Don’t be gullible. Make sound decisions based on what you know. That’s what education is all about—teaching us how to think for ourselves.

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By Ranha Beak

Mary Bohlen is a heritage cook who recreates receipts, or recipes, of Colonial America. She demonstrates hearth and campfire cooking at various historic sites in North Carolina and Virginia.

Her cookbook takes on the challenge of cooking and baking in Rebecca Boone’s 18th century pioneer kitchen. Bohlen’s experienced estimates from period receipts convert temperatures and ingredients into familiar recipes, offering both colonial and modern cooking methods to achieve the same delicious result.

Mary Bohlen’s Heritage Cooking Inspired by Rebecca Boone was just released on March 2, 2020, ready to bring breads and meals from the hearth to the modern-day kitchen. Here is a behind-the-scenes Q&A from the cook Mary Bohlen herself:

Heritage cooking is such a specific skill to practice today, and you’ve been sharing your talents hands-on for years. You have made every recipe look so easy. What did your learning process look like in the beginning?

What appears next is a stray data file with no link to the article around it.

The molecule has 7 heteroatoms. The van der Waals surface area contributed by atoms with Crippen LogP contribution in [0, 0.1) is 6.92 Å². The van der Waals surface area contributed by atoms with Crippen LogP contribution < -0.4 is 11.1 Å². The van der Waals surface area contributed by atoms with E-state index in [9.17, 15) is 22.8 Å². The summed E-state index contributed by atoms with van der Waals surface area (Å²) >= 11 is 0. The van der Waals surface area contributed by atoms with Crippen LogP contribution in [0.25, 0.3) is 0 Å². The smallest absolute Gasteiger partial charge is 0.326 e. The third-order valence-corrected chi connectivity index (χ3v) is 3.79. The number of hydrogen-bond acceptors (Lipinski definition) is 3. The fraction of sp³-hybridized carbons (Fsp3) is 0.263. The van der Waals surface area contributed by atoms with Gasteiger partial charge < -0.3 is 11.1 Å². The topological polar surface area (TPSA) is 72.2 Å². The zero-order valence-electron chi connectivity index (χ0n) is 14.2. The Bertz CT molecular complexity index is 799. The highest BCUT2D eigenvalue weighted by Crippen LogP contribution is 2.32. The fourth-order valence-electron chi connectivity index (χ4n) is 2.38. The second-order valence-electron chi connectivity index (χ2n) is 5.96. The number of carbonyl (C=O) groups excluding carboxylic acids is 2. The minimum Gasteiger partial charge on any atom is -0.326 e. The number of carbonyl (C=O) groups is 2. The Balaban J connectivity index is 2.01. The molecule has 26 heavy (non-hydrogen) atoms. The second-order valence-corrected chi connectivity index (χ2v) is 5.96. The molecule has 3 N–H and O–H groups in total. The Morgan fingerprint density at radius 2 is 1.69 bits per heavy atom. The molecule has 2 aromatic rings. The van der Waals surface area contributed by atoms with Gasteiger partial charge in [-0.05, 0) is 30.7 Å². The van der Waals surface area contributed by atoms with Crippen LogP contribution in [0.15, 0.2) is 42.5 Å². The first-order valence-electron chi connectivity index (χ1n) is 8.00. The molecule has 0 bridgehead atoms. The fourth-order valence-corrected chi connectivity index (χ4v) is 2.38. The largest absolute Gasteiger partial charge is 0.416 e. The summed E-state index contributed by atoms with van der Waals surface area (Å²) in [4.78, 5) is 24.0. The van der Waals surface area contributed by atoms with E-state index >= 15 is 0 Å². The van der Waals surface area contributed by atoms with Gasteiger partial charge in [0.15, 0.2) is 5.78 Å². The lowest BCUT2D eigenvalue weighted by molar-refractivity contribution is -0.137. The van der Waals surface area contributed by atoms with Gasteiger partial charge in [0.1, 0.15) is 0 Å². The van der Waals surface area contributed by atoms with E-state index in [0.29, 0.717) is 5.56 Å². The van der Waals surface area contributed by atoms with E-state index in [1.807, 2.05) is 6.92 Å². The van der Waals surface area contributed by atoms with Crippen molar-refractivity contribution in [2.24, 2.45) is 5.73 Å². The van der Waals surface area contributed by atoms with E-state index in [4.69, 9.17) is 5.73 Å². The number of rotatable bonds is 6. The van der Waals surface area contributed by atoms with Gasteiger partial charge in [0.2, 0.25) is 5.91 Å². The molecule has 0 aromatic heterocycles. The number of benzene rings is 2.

My first experience cooking on my own at the hearth was in a log cabin at Latta Place near my home. In those early days I relied heavily on my memories and observations of seeing others cook. I had taken an open-hearth cooking class at the Atlanta History Center previously and replayed that experience over and over in my head. This was a time before the internet so doing research in libraries, obtaining Xerox or hand-written reference materials, and networking was my method. I studied kitchen photos and utensil drawings from colonial periodicals and historic sites and read everything I could get my hands on to expand my knowledge. Success at the fireplace was sometimes by trial and error. Being very careful and patient was a must. I learned quickly that planning ahead for the day, and having good firewood was important. The foods I cooked at the beginning were very simple, like cornbread and pumpkin pie. Those were two things I could conquer from the memories of watching my mother in our kitchen when I was young, plus my own experience. I took baby steps and slowly gained more confidence and experience.